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Division of Biotechnology and Plant Health

Weeds vs. Crops: the winner of climate change

Active Last updated: 18.08.2023
End: dec 2025
Start: jan 2023

This project investigates the effects of climate change on competition between weeds and crops and will provide essential knowledge for developing adaptation strategies in the face of a changing climate.

Start - end date 01.01.2023 - 31.12.2025
Project manager Zahra Bitarafan
Division Division of Biotechnology and Plant Health
Department Invertebrate Pests and Weeds in Forestry, Agriculture and Horticulture

Climate change is projected to bring increased temperature, increased carbon dioxide (CO2) and altered rainfall amount, frequency, and intensity. However, changes in climate may positively affect the potential for agricultural production in northern regions by extending the length of the growing season (60-90 days in Norway) and the latitude at which some crops might be grown. Therefore, in these areas, yields can be increased. These changes may also benefit weeds and other plant pests leading to higher weed and pests’ pressure in agriculture. Plants, both crops and weeds, are affected by many climate change effects with temperature and CO2 being among the most important, especially CO2 concentration as CO2 represents the source of carbon for photosynthesis. Competition between weeds and crops may also be affected by increased CO2 and studies suggest that the positive impact of increased CO2 on crops may be nullified by higher responses from weeds.

The magnitude of photosynthesis, growth and reproductive response to increased CO2 varies among plant photosynthetic types. In C3 plants, the photosynthetic rate is approximately doubled when plants are exposed to double atmospheric CO2 concentration. However, the sensitivity of photosynthesis to the increased CO2 is temperature dependent. C4 plants, however, are photosynthetically saturated at the current CO2 level and rising atmospheric CO2 would have no major impact on their carbon fixation rate, biomass production and yield. This little CO2 stimulation in C4 plants is irrespective of temperature.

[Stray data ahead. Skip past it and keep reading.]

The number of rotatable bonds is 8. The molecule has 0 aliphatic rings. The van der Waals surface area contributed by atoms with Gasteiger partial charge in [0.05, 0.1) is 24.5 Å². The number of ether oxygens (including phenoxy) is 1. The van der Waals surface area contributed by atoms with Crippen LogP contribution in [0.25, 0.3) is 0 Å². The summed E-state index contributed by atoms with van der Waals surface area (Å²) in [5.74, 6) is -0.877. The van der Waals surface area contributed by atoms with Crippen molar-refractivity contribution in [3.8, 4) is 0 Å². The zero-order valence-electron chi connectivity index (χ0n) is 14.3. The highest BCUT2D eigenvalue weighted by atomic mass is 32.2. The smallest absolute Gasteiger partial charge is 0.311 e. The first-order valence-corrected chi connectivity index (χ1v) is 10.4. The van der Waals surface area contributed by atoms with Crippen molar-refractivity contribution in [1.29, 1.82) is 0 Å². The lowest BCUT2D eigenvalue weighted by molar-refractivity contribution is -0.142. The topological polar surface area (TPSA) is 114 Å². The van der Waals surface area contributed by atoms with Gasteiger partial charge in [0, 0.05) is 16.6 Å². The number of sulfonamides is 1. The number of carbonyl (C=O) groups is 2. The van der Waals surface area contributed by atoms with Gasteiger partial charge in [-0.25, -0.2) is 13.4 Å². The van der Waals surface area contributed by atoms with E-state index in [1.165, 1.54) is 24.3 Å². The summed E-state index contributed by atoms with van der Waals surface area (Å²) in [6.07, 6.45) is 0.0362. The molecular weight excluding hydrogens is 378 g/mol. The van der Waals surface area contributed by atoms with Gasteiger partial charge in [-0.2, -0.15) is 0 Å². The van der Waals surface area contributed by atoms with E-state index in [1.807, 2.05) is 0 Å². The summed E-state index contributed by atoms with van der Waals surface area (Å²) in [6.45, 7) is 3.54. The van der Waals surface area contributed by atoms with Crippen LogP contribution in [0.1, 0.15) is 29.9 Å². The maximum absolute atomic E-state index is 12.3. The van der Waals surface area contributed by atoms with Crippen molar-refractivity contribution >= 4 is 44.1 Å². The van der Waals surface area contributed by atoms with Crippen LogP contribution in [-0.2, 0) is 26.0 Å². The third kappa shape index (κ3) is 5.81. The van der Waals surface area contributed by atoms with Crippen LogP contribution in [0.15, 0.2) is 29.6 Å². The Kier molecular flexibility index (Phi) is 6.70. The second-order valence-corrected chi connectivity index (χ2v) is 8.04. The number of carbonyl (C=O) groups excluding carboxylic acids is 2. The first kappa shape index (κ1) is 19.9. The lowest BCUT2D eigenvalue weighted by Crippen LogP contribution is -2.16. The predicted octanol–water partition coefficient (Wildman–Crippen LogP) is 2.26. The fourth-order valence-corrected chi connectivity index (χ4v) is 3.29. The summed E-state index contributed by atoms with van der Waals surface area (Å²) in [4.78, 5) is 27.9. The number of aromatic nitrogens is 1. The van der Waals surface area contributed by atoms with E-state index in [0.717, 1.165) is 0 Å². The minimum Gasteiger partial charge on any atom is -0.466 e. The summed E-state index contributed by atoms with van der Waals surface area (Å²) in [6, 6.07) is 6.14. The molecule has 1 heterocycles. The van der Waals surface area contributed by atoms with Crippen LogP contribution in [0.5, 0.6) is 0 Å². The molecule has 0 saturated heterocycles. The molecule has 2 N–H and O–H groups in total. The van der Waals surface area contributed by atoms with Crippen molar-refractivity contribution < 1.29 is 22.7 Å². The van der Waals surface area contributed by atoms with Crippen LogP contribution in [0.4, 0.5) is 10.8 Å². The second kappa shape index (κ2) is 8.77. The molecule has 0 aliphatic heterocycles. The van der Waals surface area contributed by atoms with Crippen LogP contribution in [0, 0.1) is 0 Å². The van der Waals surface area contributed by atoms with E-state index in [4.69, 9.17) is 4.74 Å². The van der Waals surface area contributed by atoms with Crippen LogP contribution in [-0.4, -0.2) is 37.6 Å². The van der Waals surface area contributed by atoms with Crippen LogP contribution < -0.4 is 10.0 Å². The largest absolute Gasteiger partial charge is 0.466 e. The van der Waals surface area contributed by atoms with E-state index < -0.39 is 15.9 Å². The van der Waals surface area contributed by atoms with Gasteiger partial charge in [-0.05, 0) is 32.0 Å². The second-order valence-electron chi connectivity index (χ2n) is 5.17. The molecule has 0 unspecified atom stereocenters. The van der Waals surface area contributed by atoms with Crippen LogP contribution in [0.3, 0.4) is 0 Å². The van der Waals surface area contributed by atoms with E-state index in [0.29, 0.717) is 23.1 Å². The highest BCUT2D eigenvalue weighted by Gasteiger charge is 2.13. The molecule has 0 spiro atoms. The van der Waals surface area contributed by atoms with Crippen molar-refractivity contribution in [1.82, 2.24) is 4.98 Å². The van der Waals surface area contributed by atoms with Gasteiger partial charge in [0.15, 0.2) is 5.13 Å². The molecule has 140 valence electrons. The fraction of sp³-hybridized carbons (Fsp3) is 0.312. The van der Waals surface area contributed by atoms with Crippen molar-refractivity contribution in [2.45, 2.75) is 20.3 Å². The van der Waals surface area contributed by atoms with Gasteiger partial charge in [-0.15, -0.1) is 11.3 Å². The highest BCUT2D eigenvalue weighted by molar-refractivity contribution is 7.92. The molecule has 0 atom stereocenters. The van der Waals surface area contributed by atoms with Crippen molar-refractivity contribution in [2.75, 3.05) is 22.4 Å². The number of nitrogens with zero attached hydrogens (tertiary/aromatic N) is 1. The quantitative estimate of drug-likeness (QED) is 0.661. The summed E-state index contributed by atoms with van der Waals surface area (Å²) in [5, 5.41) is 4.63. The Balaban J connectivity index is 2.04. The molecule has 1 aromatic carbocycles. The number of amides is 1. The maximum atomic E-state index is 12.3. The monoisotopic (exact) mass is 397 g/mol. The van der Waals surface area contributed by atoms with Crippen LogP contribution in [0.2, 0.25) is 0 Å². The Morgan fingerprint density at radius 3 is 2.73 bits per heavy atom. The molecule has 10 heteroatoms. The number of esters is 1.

In northern climatic regions most of the crops grown and most of the troublesome weeds use the C3 photosynthesis pathway which is not particularly well adapted to drought and high temperatures. However, there are some problematic C4 weed species such as barnyard grass (Echinochloa crus-galli) which may, unfortunately, spread further north by benefiting from higher temperatures.

Weeds vs. Crops: the winner of climate change

The action plan for sustainable use of pesticides in Norway (2021-2025) emphasizes that climate change can lead to greater problems with plant pests (weeds, diseases, and insects) in Norway. This will increase the need for new plant protection measures and knowledge about the effects of climate change on new and established plant pests establishing, spreading, and population dynamics.

“Weeds vs. Crops: the winner of climate change” is a three-year “Investing in the future” project financed by NIBIOs base funding from the Research Council of Norway (project number 342631/L10). The project’s main goal is to build competence on the effects of climate change on competition between weeds and crops that will be used to inform integrated weed management.

Within the project

  1. we will develop a methodology to assess the effect of future climate with higher temperature and CO2 levels on competition between selected C3 and C4 weeds and crops,
  2. we will gain knowledge that can inform weed warning models used to develop Decision Support System (DSS) for integrated weed management
  3. we will develop a multidisciplinary network and a significant project portfolio on the effects of climate change on weeds and adaptation strategies for weed management, to contribute to increasing and maintaining the crop potential in Norway, especially at northern latitudes.